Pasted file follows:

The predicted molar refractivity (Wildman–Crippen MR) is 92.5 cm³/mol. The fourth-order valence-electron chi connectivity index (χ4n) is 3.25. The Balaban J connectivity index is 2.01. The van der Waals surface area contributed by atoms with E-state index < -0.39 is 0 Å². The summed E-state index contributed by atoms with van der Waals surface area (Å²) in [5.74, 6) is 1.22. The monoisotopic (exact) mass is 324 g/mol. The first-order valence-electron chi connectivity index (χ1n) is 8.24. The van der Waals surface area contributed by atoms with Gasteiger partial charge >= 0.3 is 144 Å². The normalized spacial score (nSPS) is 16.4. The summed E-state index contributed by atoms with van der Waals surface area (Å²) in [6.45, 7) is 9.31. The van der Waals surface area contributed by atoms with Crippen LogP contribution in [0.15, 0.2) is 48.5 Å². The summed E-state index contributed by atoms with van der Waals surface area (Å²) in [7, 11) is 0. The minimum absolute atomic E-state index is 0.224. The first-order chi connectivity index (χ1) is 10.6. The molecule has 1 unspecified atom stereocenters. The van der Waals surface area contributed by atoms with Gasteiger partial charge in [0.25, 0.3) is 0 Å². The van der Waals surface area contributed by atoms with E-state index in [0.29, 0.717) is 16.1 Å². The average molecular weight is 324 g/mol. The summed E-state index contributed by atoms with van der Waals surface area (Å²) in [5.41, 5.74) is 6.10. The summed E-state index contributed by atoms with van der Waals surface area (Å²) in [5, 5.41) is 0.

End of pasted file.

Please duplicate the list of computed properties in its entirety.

The predicted molar refractivity (Wildman–Crippen MR) is 92.5 cm³/mol. The fourth-order valence-electron chi connectivity index (χ4n) is 3.25. The Balaban J connectivity index is 2.01. The van der Waals surface area contributed by atoms with E-state index < -0.39 is 0 Å². The summed E-state index contributed by atoms with van der Waals surface area (Å²) in [5.74, 6) is 1.22. The monoisotopic (exact) mass is 324 g/mol. The first-order valence-electron chi connectivity index (χ1n) is 8.24. The van der Waals surface area contributed by atoms with Gasteiger partial charge >= 0.3 is 144 Å². The normalized spacial score (nSPS) is 16.4. The summed E-state index contributed by atoms with van der Waals surface area (Å²) in [6.45, 7) is 9.31. The van der Waals surface area contributed by atoms with Crippen LogP contribution in [0.15, 0.2) is 48.5 Å². The summed E-state index contributed by atoms with van der Waals surface area (Å²) in [7, 11) is 0. The minimum absolute atomic E-state index is 0.224. The first-order chi connectivity index (χ1) is 10.6. The molecule has 1 unspecified atom stereocenters. The van der Waals surface area contributed by atoms with Gasteiger partial charge in [0.25, 0.3) is 0 Å². The van der Waals surface area contributed by atoms with E-state index in [0.29, 0.717) is 16.1 Å². The average molecular weight is 324 g/mol. The summed E-state index contributed by atoms with van der Waals surface area (Å²) in [5.41, 5.74) is 6.10. The summed E-state index contributed by atoms with van der Waals surface area (Å²) in [5, 5.41) is 0.